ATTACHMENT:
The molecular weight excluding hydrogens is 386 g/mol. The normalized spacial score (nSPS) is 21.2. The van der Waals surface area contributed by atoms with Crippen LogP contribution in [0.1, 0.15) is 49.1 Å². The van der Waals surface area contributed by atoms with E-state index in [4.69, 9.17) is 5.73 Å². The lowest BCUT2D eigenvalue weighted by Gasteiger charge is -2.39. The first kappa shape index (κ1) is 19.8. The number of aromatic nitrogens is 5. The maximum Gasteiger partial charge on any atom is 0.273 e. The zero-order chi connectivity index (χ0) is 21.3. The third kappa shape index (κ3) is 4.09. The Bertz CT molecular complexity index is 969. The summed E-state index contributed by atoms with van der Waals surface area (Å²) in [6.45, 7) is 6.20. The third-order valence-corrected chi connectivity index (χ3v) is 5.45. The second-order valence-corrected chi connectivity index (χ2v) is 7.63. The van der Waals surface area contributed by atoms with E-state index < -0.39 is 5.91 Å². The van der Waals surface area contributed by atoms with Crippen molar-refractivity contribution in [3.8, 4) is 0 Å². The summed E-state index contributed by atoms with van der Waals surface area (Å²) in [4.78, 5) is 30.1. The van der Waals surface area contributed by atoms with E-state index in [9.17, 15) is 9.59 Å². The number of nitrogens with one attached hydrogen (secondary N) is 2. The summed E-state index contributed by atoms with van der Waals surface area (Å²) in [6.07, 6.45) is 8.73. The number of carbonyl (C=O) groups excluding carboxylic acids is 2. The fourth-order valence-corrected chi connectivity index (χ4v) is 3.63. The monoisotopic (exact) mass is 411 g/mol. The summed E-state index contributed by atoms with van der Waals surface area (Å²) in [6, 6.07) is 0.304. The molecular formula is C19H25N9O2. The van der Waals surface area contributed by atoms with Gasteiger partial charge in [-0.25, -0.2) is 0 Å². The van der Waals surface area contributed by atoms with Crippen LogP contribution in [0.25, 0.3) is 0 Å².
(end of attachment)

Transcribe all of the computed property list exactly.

The molecular weight excluding hydrogens is 386 g/mol. The normalized spacial score (nSPS) is 21.2. The van der Waals surface area contributed by atoms with Crippen LogP contribution in [0.1, 0.15) is 49.1 Å². The van der Waals surface area contributed by atoms with E-state index in [4.69, 9.17) is 5.73 Å². The lowest BCUT2D eigenvalue weighted by Gasteiger charge is -2.39. The first kappa shape index (κ1) is 19.8. The number of aromatic nitrogens is 5. The maximum Gasteiger partial charge on any atom is 0.273 e. The zero-order chi connectivity index (χ0) is 21.3. The third kappa shape index (κ3) is 4.09. The Bertz CT molecular complexity index is 969. The summed E-state index contributed by atoms with van der Waals surface area (Å²) in [6.45, 7) is 6.20. The third-order valence-corrected chi connectivity index (χ3v) is 5.45. The second-order valence-corrected chi connectivity index (χ2v) is 7.63. The van der Waals surface area contributed by atoms with E-state index < -0.39 is 5.91 Å². The van der Waals surface area contributed by atoms with Crippen molar-refractivity contribution in [3.8, 4) is 0 Å². The summed E-state index contributed by atoms with van der Waals surface area (Å²) in [4.78, 5) is 30.1. The van der Waals surface area contributed by atoms with E-state index in [9.17, 15) is 9.59 Å². The number of nitrogens with one attached hydrogen (secondary N) is 2. The summed E-state index contributed by atoms with van der Waals surface area (Å²) in [6.07, 6.45) is 8.73. The number of carbonyl (C=O) groups excluding carboxylic acids is 2. The fourth-order valence-corrected chi connectivity index (χ4v) is 3.63. The monoisotopic (exact) mass is 411 g/mol. The summed E-state index contributed by atoms with van der Waals surface area (Å²) in [6, 6.07) is 0.304. The molecular formula is C19H25N9O2. The van der Waals surface area contributed by atoms with Gasteiger partial charge in [-0.25, -0.2) is 0 Å². The van der Waals surface area contributed by atoms with Crippen LogP contribution in [0.25, 0.3) is 0 Å².